Happiness–only known after trauma, or death?

A few weeks ago, I got an invitation from my friend and colleague Michael Timm to write an essay for Milwaukee Anthropologist, an online liberal arts magazine “for general audiences” that he edits and produces.This sixth issue tackles the question What is happiness and how do we get it?

I think most of you know the story of what happened to me. Mike eloquently summed it up in his introduction to this issue of the Milwaukee Anthropologist:

“When a drunk driver crashed into Jason Haas, the impact sent shattered glass into his eye, his brain into shock, and his life into pieces. Almost a decade later, he’s picked up those pieces and considers himself lucky to be alive—but he reminds us of the ancient wisdom of the Greek [wise man] Solon that perhaps one’s happiness should not be measured at all, if at all, until after one is dead and one’s legacy clear. When Haas woke up from a coma after six weeks lying in a hospital bed, he believed part of him had died. But the part that elected to seize life again has since earned a degree, participated in his community, and started a new home. Is he a happy man?”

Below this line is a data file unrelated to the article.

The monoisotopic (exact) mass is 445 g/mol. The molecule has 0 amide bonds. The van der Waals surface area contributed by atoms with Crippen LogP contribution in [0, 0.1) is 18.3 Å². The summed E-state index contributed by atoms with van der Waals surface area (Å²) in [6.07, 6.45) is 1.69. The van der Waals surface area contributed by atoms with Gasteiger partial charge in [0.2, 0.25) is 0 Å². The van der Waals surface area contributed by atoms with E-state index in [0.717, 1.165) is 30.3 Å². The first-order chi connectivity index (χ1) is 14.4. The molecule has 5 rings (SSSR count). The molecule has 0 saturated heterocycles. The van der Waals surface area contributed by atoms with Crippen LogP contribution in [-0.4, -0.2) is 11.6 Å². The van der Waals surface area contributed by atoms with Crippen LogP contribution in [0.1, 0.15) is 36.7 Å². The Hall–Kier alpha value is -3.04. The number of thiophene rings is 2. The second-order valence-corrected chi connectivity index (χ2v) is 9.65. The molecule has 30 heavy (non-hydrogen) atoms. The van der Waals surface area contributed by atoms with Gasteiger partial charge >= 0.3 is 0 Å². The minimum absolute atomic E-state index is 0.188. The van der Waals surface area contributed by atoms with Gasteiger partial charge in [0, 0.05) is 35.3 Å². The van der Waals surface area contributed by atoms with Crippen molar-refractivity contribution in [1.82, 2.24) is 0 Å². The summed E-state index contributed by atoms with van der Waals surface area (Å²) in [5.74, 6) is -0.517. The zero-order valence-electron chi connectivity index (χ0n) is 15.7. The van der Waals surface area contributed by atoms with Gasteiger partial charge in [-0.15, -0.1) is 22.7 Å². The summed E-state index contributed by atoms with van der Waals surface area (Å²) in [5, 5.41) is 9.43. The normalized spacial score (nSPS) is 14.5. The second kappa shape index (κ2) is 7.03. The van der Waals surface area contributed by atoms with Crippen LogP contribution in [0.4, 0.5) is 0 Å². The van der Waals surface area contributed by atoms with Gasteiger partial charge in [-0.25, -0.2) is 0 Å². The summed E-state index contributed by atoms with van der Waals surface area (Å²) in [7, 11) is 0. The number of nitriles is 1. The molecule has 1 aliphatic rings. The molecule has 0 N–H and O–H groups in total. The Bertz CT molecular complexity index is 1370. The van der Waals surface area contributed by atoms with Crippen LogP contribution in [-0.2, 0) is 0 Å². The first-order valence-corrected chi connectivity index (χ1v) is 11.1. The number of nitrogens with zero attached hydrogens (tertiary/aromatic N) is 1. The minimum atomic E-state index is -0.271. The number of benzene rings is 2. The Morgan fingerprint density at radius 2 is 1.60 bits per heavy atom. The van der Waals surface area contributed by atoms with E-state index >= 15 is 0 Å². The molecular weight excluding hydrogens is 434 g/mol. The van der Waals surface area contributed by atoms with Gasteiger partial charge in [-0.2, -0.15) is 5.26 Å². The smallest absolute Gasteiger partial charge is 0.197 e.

Happiness–only known after trauma, or death? by Jason Haas

Mike speaks very well of me, and I thank him for that. And yeah, it’s a frigging miracle that I’m alive. I’m celebrating it right now by enjoying some red wine and Fyodor Dostoevsky’s The Devils. It’s really nice to be here!


Author: Jason Haas

Jason is an elected member of the Milwaukee County Board of Supervisors, occasionally moonlights as an amateur gardener, and is a proud father of two, or three, depending on how you do the math.